|Red Eyes / Max, the blind guy|
Because we must. Passion not placated will eat you alive.
How does one go about writing a novel? What's the process? There are as many answers as there are writers. A few weeks ago, Mark Beyer approached me with an idea he had for a dual interview -- a glimpse behind the curtain. Two curtains, his and mine. Mark and I have been friends for a couple of years now, though we've never met. We write with different styles, we live half a world apart, but we've read each other's work and we share a deep appreciation for the written word.
A few days ago, Mark posted Part I of this interview on his blog, BIBLIOGRIND, Adventures in Writing, Reading & Book Culture. Today I follow with Part II. What's next? Anything's possible.
Thus begins Part II
CARL: I think the biggest challenge is in getting the characters to react differently than I would react were I in their situation. Second is in getting them to react differently than each other. It’s so easy to let your characters mirror each other, so I have to be careful. Relationships are as much about how people deal with the other person’s flaws as with the things they find attractive.
MARK: I’m simple in nature (and action) but complex in thought. In other words, I think before I speak. That helps with relationships of any sort, but particularly the love-lust sort. Fortunately, I’ve found someone who shares those symptoms (and who is actually better at it than me). So we did the next best thing: we got married.
YOU AS AUTHOR
CARL: I mostly read biographies and historical non-fiction. Writing has changed my reading habits significantly. For one thing, I have so little time for reading, and for the other, I find it almost impossible to switch off the editor when I’m reading now. Before I started writing, I read mostly classic literature because I really disliked almost everything I found on the New Release shelf.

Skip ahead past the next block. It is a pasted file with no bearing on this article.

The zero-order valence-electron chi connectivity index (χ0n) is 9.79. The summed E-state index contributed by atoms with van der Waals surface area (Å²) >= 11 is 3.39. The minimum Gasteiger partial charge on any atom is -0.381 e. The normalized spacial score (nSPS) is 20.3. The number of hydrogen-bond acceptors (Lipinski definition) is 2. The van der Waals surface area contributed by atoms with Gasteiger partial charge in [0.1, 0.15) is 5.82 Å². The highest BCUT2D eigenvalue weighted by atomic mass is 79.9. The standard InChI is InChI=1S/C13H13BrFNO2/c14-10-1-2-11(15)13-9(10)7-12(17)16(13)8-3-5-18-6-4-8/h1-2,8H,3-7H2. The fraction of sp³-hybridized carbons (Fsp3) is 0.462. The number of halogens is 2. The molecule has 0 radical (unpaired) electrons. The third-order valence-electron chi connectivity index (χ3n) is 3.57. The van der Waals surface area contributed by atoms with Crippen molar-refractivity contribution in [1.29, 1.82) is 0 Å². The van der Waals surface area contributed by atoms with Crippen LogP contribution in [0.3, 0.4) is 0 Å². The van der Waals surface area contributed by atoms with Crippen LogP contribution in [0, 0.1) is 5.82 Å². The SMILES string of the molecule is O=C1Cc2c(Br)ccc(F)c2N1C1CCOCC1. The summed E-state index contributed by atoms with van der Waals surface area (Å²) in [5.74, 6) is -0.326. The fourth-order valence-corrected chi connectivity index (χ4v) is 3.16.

MARK: My love for books and passion for good story has led me on as complicated a path as the stories I now write: I used to read genre fiction – sci-fi, horror, detective, historical, true-crime, mystery, espionage, to name a few – but then, at about age 30, I returned to classic literature, reading the Russians, the French, the Germans, the English, the North & South of the Americas, et cetera. I had discovered that books about relationships (b/w men & women, but also between people and society, work, government, or whatever else) had a far stronger draw to me. That, and the fact that I wanted to create art, not merely write fiction. Now I’ve backed off and can enjoy a Beach Book almost as much as Coetze or Roth, Zadie Smith or Marylin Robinson, Knausgaard or Houllebecq, Mantel or Naipaul.
From the writer’s perspective, I believe – as I’ve learned through action – that when you read good sentences, you write them; and if you read poor sentences (have you been able to get through even one insipid paragraph of Fifty Shades, or Dan Brown’s nonsense characterization?) then you will inevitably write poor sentences. This is not elitism, or even taste; this is aesthetics, grace, a love for language.
3. Who are your literary forebears that have influenced your writing?